Gallbladder cancer is a rare neoplasm with a poor prognosis. Early diagnosis and correct treatment strategy is important. The aim of this study was to identify predictors for incidental gallbladder cancer.Methods.
Data from cholecystectomies registered in the nationwide Swedish Register for Gallstone Surgery between 2007 and 2014 were analyzed for incidental gallbladder cancer. Exclusion criteria were patients with a gallbladder not sent for histopathology, preoperative suspicion of polyps/gallbladder cancer, and indication for operation for other reasons than gallstone disease. Predictive factors for incidental gallbladder cancer were identified using multivariable logistic regression.Results.
A total of 86,154 procedures were registered in the Swedish Register for Gallstone Surgery. Of these, 36,355 patients were included in the analysis, and 215 of the included patients had incidental gallbladder cancer (0.59%). Mean age was 70 ± 11 years for index cases and 54 ± 16 years for the control group, and 80% of cases and 60% of controls were female. Predictors for incidental gallbladder cancer were older age (odds ratio = 1.08; P < .001), female sex (odds ratio = 3.58; P < .001), previous cholecystitis (odds ratio = 1.37; P = .045), and the combination of acute cholecystitis without jaundice (odds ratio = 1.39; P = .041) and jaundice without acute cholecystitis (odds ratio = 2.02; P = .009). A preoperative risk model including these factors gave an area under receiver operating characteristic curve of 0.82. By adding macroscopic evaluation of the gallbladder by the surgeon, the area under receiver operating characteristic curve increased to 0.87. Intraoperatively suspected gallbladder cancer was confirmed as cancer in 31% of the cases.Conclusion.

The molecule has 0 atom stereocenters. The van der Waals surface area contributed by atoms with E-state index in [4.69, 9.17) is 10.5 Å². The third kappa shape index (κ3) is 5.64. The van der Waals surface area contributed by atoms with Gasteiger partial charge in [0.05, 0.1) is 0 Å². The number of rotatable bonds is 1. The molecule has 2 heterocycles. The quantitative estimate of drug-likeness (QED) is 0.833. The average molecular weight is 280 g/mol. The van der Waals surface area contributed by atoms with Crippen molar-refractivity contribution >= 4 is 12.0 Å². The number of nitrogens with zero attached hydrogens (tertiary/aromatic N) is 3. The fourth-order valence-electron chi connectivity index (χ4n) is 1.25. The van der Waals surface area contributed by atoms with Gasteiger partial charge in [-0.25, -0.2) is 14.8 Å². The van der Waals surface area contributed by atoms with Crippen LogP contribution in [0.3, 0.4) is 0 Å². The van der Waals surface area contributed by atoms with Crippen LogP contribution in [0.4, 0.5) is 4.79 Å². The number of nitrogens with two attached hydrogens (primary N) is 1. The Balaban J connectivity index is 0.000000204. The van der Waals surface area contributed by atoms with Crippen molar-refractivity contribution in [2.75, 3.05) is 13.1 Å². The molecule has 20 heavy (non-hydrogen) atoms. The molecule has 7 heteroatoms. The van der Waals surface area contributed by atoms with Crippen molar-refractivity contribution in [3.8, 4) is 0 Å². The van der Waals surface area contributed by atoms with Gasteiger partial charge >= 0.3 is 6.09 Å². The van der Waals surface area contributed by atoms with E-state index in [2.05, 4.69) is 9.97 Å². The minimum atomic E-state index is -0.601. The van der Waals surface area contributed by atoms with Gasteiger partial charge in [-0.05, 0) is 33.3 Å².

Incidental gallbladder cancer is more likely to be diagnosed in older patients, women, and after previous cholecystitis. Jaundice and acute cholecystitis were also shown to be important risk factors. Intraoperative inspection of the gallbladder improved the risk model.